Idiot's guide to DFS?
I'm back at work after several weeks' absence to find that the school has installed a new 2008 fileserver running a distributed filing system with the old 2003 server which is currently replicating the home folders. The person who set it up has now gone off work, and I'm fairly rushed off my feet with it being the first week of term, so I was wondering if there was someone with experience of this who could give me some quick reassurance; tell me it was a good idea etc. It looks like some of the user folders are currently mapped using the old system, which was to individual shares on the old 2003 fileserver, while others are mapped via a new domain-based method (if you know DFS you hopefully understand what I'm talking about better than I do.) Is this mix-and-match a pressing concern? Anything I need to watch out for?
DFS is good, it is kind of like a network shortcut that you can point anywhere which is handy as you can move shares about without rewriting scripts etc. Having some bits pointing direclty to the server and some to DFS is not to much of an issue.
Replication is slow and on 2003 was shocking for large volumes of data so depending on how large the share was and how DFS replication was set that could cause issues. 2003 R2 was much better but still not fantastic.
Thanks for that. I just discovered that the accounts which had been pointed to the domain-style share couldn't access their documents, so I've zapped them all back to the original style for now.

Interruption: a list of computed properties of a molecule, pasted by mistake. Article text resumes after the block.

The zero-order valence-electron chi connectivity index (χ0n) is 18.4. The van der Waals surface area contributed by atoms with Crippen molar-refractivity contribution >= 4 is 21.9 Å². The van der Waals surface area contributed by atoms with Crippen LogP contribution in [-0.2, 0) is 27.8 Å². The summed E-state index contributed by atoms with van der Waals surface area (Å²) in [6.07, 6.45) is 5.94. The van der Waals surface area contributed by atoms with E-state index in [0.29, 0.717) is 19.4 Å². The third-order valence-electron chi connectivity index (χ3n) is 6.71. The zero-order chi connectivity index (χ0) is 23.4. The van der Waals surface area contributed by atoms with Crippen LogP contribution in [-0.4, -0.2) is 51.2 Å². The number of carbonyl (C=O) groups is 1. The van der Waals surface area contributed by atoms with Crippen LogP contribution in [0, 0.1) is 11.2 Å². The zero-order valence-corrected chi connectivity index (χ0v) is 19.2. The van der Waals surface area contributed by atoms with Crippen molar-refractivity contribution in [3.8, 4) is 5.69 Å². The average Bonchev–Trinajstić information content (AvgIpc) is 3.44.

Under the original style, accounts were mapped to home folders by using the "Profile" setting in the account properties. These have the form:
Connect H: To \\[servername]\[share]
Several year groups had been changed to the form:
Connect H: To \\[domainname]\users\home\[year folder]\[username]
The file structure for the home folders is D:\Home\[year folder]\[username]. When these users signed on, they saw two folders called "Home" and "Profile" where they expected their documents to be, and couldn't get anywhere with them.
Any guesses what the person who configured this was trying to do, and why it didn't work...?
(Might have been sensible for them to test it before messing several hundred accounts around...*sigh*)
Possibly the person who configured it was short a few braincells. DFS works by having domain roots so you should have \\domain\DFRRootName\share it is possible that they left out the DFSRootName and hence it does not work. It is also possible that there is no WINS server configured and so it should be the full DNS name \\domain.internal\DFSRoot\share
Can you access it yourself by opening the dfs share?
Also what are the permissions on the DFSRoot, by default they may not inclued domain users which would also cause a fault like this.
(Thanks Synack...will investigate when I get more time...)